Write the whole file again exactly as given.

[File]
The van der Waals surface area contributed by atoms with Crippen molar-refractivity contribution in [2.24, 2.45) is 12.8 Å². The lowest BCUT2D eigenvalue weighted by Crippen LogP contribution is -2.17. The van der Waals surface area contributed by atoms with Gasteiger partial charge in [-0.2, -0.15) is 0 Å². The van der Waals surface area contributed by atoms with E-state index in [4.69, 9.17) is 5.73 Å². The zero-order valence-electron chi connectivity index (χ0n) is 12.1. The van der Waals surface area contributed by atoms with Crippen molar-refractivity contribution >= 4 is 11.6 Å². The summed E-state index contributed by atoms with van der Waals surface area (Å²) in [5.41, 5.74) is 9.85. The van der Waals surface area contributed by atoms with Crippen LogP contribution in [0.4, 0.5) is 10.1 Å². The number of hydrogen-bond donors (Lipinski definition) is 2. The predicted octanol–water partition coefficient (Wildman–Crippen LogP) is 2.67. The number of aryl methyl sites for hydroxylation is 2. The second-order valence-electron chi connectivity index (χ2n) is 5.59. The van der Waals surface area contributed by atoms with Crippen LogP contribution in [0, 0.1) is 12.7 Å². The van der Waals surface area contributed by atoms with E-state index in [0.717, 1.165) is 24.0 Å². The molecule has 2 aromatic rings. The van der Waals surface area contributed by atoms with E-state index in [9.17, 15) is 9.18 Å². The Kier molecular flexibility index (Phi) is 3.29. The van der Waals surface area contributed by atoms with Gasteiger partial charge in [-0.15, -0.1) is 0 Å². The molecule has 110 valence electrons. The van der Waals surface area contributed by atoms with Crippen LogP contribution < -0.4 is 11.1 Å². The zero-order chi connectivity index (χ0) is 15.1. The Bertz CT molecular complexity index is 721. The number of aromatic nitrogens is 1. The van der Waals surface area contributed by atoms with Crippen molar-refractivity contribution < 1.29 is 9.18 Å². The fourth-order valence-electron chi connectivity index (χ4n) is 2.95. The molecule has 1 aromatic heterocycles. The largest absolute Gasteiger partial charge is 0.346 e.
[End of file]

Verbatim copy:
The van der Waals surface area contributed by atoms with Crippen molar-refractivity contribution in [2.24, 2.45) is 12.8 Å². The lowest BCUT2D eigenvalue weighted by Crippen LogP contribution is -2.17. The van der Waals surface area contributed by atoms with Gasteiger partial charge in [-0.2, -0.15) is 0 Å². The van der Waals surface area contributed by atoms with E-state index in [4.69, 9.17) is 5.73 Å². The zero-order valence-electron chi connectivity index (χ0n) is 12.1. The van der Waals surface area contributed by atoms with Crippen molar-refractivity contribution >= 4 is 11.6 Å². The summed E-state index contributed by atoms with van der Waals surface area (Å²) in [5.41, 5.74) is 9.85. The van der Waals surface area contributed by atoms with Crippen LogP contribution in [0.4, 0.5) is 10.1 Å². The number of hydrogen-bond donors (Lipinski definition) is 2. The predicted octanol–water partition coefficient (Wildman–Crippen LogP) is 2.67. The number of aryl methyl sites for hydroxylation is 2. The second-order valence-electron chi connectivity index (χ2n) is 5.59. The van der Waals surface area contributed by atoms with Crippen LogP contribution in [0, 0.1) is 12.7 Å². The van der Waals surface area contributed by atoms with E-state index in [0.717, 1.165) is 24.0 Å². The molecule has 2 aromatic rings. The van der Waals surface area contributed by atoms with E-state index in [9.17, 15) is 9.18 Å². The Kier molecular flexibility index (Phi) is 3.29. The van der Waals surface area contributed by atoms with Gasteiger partial charge in [-0.15, -0.1) is 0 Å². The molecule has 110 valence electrons. The van der Waals surface area contributed by atoms with Crippen LogP contribution < -0.4 is 11.1 Å². The zero-order chi connectivity index (χ0) is 15.1. The Bertz CT molecular complexity index is 721. The number of aromatic nitrogens is 1. The van der Waals surface area contributed by atoms with Crippen molar-refractivity contribution < 1.29 is 9.18 Å². The fourth-order valence-electron chi connectivity index (χ4n) is 2.95. The molecule has 1 aromatic heterocycles. The largest absolute Gasteiger partial charge is 0.346 e.